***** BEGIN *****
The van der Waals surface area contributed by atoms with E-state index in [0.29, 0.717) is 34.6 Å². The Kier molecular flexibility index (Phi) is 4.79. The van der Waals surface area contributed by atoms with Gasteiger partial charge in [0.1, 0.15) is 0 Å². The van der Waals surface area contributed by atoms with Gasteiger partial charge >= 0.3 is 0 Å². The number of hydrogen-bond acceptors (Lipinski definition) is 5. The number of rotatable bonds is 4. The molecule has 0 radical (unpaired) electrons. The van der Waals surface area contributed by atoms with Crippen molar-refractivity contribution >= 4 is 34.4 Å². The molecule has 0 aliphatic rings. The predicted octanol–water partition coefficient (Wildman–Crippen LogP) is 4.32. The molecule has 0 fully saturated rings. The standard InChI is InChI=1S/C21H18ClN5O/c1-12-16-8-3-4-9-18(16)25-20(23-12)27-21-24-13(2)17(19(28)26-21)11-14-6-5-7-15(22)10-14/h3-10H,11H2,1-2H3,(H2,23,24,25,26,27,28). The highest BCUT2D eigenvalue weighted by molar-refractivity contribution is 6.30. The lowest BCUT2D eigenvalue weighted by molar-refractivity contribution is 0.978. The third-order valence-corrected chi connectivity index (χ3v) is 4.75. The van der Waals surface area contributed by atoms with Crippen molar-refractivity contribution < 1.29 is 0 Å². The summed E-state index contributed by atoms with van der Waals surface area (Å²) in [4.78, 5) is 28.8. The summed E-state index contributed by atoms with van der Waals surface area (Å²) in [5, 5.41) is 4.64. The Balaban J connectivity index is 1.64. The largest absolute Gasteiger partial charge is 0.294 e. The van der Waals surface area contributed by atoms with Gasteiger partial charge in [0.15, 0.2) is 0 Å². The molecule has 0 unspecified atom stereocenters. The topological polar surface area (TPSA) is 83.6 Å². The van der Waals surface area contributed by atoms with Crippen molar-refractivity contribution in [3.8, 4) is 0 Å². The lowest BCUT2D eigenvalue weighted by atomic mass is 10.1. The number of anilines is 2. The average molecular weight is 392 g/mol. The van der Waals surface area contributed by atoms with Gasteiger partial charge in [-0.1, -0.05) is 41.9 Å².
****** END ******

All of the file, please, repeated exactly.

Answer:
The van der Waals surface area contributed by atoms with E-state index in [0.29, 0.717) is 34.6 Å². The Kier molecular flexibility index (Phi) is 4.79. The van der Waals surface area contributed by atoms with Gasteiger partial charge in [0.1, 0.15) is 0 Å². The van der Waals surface area contributed by atoms with Gasteiger partial charge >= 0.3 is 0 Å². The number of hydrogen-bond acceptors (Lipinski definition) is 5. The number of rotatable bonds is 4. The molecule has 0 radical (unpaired) electrons. The van der Waals surface area contributed by atoms with Crippen molar-refractivity contribution >= 4 is 34.4 Å². The molecule has 0 aliphatic rings. The predicted octanol–water partition coefficient (Wildman–Crippen LogP) is 4.32. The molecule has 0 fully saturated rings. The standard InChI is InChI=1S/C21H18ClN5O/c1-12-16-8-3-4-9-18(16)25-20(23-12)27-21-24-13(2)17(19(28)26-21)11-14-6-5-7-15(22)10-14/h3-10H,11H2,1-2H3,(H2,23,24,25,26,27,28). The highest BCUT2D eigenvalue weighted by molar-refractivity contribution is 6.30. The lowest BCUT2D eigenvalue weighted by molar-refractivity contribution is 0.978. The third-order valence-corrected chi connectivity index (χ3v) is 4.75. The van der Waals surface area contributed by atoms with Crippen molar-refractivity contribution < 1.29 is 0 Å². The summed E-state index contributed by atoms with van der Waals surface area (Å²) in [4.78, 5) is 28.8. The summed E-state index contributed by atoms with van der Waals surface area (Å²) in [5, 5.41) is 4.64. The Balaban J connectivity index is 1.64. The largest absolute Gasteiger partial charge is 0.294 e. The van der Waals surface area contributed by atoms with Gasteiger partial charge in [0.15, 0.2) is 0 Å². The molecule has 0 unspecified atom stereocenters. The topological polar surface area (TPSA) is 83.6 Å². The van der Waals surface area contributed by atoms with Crippen molar-refractivity contribution in [3.8, 4) is 0 Å². The lowest BCUT2D eigenvalue weighted by atomic mass is 10.1. The number of anilines is 2. The average molecular weight is 392 g/mol. The van der Waals surface area contributed by atoms with Gasteiger partial charge in [-0.1, -0.05) is 41.9 Å².